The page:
Friday, December 29, 2006

Art, Parks and Books

Today we walk into the centre of Wolverhampton and visit the newly refurbished art gallery. Then after a fruitless search in a couple of shops we head to West Park.

A few brave rangers are hanging about outside the closed café in their green uniforms and pirate hats. Not it transpires an obscure Black Country custom, but a special pirate themed treasure hunt.

Mind you, I suppose that in itself could be a strange Black Country custom.

Just a shame they picked one of the windiest, wettest days of the year…

After the elements take their toll on us, we abandon the park and head for the nearby second hand bookstore.

Part of the peculiar joy of second hand bookshops is the common phenomenon (as captured so wonderfully by Black Books) of the concern being more generally organised to please the owner than to elicit custom. The public, let’s face it, are a nuisance and should be discouraged whenever possible.

If you can steel yourself against the unwelcoming entrance area and the steely glare of the proprietor that sums up in one glance all the contempt that they hold for anyone who doesn’t, well frankly who doesn’t spend their entire life in similar splendid dusty bookshelf lined isolation, then you still have to face a cataloguing system that owes little to the heritage of the Dewey Decimal System.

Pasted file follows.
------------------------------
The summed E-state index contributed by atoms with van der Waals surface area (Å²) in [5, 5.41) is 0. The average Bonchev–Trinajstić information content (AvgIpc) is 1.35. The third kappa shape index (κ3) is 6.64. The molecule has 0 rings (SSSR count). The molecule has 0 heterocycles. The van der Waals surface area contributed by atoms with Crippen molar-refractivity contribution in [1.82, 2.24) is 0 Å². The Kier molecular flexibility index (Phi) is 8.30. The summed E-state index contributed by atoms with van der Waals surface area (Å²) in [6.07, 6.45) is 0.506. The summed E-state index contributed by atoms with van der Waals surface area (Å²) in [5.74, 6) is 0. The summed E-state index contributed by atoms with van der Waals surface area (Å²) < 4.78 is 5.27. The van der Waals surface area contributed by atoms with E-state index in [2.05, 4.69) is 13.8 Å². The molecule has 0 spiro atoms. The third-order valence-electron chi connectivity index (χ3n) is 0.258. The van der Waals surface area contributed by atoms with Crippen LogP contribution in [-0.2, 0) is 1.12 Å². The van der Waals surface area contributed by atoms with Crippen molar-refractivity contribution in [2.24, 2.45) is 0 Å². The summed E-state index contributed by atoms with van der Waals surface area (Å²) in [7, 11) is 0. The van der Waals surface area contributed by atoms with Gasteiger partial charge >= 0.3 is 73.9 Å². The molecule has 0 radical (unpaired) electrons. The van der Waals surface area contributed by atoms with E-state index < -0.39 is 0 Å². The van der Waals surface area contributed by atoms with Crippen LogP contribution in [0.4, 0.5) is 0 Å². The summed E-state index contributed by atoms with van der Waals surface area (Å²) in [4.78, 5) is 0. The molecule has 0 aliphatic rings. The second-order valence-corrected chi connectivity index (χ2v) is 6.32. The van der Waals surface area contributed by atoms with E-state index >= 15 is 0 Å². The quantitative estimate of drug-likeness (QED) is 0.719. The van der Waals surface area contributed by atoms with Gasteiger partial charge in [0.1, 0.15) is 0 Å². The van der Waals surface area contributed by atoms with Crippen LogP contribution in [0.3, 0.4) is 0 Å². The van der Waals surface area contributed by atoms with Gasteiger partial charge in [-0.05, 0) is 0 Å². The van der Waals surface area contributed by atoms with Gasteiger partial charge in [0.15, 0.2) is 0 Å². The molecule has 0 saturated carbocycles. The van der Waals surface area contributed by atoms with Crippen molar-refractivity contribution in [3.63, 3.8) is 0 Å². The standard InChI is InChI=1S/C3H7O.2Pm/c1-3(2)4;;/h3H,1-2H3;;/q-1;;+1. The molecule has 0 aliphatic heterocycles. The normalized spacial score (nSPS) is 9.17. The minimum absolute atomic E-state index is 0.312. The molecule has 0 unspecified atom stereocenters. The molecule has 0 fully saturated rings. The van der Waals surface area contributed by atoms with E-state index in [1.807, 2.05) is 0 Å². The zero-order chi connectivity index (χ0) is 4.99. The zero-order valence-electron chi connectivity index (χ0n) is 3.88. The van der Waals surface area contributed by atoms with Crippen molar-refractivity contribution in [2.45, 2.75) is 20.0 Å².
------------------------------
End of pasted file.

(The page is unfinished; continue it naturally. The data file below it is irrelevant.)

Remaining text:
To be fair the proprietor of the store in Wolverhampton, whilst sporting a look and accent that suggests a kinship with Noddy Holder, isn’t too unwelcoming, but his failure to fully hold up the stereotype in this area is more than compensated by his book organisation, which reaches new levels of intrigue.

The shop comprises a set of small rooms leading off each other; looking for novels, I track down the fiction section, though the boundaries seem to blur on all sides.

First you have hardcover and paperback sections, fair enough. Then you start to notice that crime, thrillers and sci-fi have their own separate shelves, not so unusual, but Penguin books are also in a different place, and ‘classics’, and oh what’s this in a different room in the middle of sport and travel books, yes, a section for Charles Dickens. Turn round and there are some more novels in a section of ‘recent fiction’, but this is confusing as the main paperback section also includes books from the last few years.

Having scored some Waugh and Orwell I’m holding out for The Prince by Machiavelli. Which opens up further complications; is it classed as fiction, psychology, politics or even (based on some managers I’ve had) management science?

Screwing up all my courage, I approach the proprietor. Yes, he replies he thinks he probably does have a copy, have I tried the pocket edition section?

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